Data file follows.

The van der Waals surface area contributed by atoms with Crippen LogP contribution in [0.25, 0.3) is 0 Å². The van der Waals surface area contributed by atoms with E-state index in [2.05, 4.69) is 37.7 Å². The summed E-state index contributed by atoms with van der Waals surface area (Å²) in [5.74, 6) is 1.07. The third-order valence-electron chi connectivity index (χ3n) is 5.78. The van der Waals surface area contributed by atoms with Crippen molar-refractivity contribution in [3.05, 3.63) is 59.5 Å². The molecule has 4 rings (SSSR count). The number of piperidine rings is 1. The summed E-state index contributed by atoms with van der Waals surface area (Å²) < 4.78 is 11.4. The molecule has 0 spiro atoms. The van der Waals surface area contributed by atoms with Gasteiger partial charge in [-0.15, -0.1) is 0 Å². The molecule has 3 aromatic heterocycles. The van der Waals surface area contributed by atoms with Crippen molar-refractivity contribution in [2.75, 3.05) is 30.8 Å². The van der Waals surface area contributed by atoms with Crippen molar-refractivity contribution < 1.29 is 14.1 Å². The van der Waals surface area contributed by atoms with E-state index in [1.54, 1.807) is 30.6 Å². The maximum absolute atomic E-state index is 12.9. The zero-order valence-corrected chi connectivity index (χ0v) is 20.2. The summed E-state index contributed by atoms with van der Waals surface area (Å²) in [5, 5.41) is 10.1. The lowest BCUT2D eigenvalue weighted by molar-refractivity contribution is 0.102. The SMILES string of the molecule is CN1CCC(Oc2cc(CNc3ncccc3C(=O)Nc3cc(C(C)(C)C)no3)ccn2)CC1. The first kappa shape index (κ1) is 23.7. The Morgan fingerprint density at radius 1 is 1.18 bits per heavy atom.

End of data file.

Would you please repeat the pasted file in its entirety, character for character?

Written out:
The van der Waals surface area contributed by atoms with Crippen LogP contribution in [0.25, 0.3) is 0 Å². The van der Waals surface area contributed by atoms with E-state index in [2.05, 4.69) is 37.7 Å². The summed E-state index contributed by atoms with van der Waals surface area (Å²) in [5.74, 6) is 1.07. The third-order valence-electron chi connectivity index (χ3n) is 5.78. The van der Waals surface area contributed by atoms with Crippen molar-refractivity contribution in [3.05, 3.63) is 59.5 Å². The molecule has 4 rings (SSSR count). The number of piperidine rings is 1. The summed E-state index contributed by atoms with van der Waals surface area (Å²) < 4.78 is 11.4. The molecule has 0 spiro atoms. The van der Waals surface area contributed by atoms with Gasteiger partial charge in [-0.15, -0.1) is 0 Å². The molecule has 3 aromatic heterocycles. The van der Waals surface area contributed by atoms with Crippen molar-refractivity contribution in [2.75, 3.05) is 30.8 Å². The van der Waals surface area contributed by atoms with Crippen molar-refractivity contribution < 1.29 is 14.1 Å². The van der Waals surface area contributed by atoms with E-state index in [1.54, 1.807) is 30.6 Å². The maximum absolute atomic E-state index is 12.9. The zero-order valence-corrected chi connectivity index (χ0v) is 20.2. The summed E-state index contributed by atoms with van der Waals surface area (Å²) in [5, 5.41) is 10.1. The lowest BCUT2D eigenvalue weighted by molar-refractivity contribution is 0.102. The SMILES string of the molecule is CN1CCC(Oc2cc(CNc3ncccc3C(=O)Nc3cc(C(C)(C)C)no3)ccn2)CC1. The first kappa shape index (κ1) is 23.7. The Morgan fingerprint density at radius 1 is 1.18 bits per heavy atom.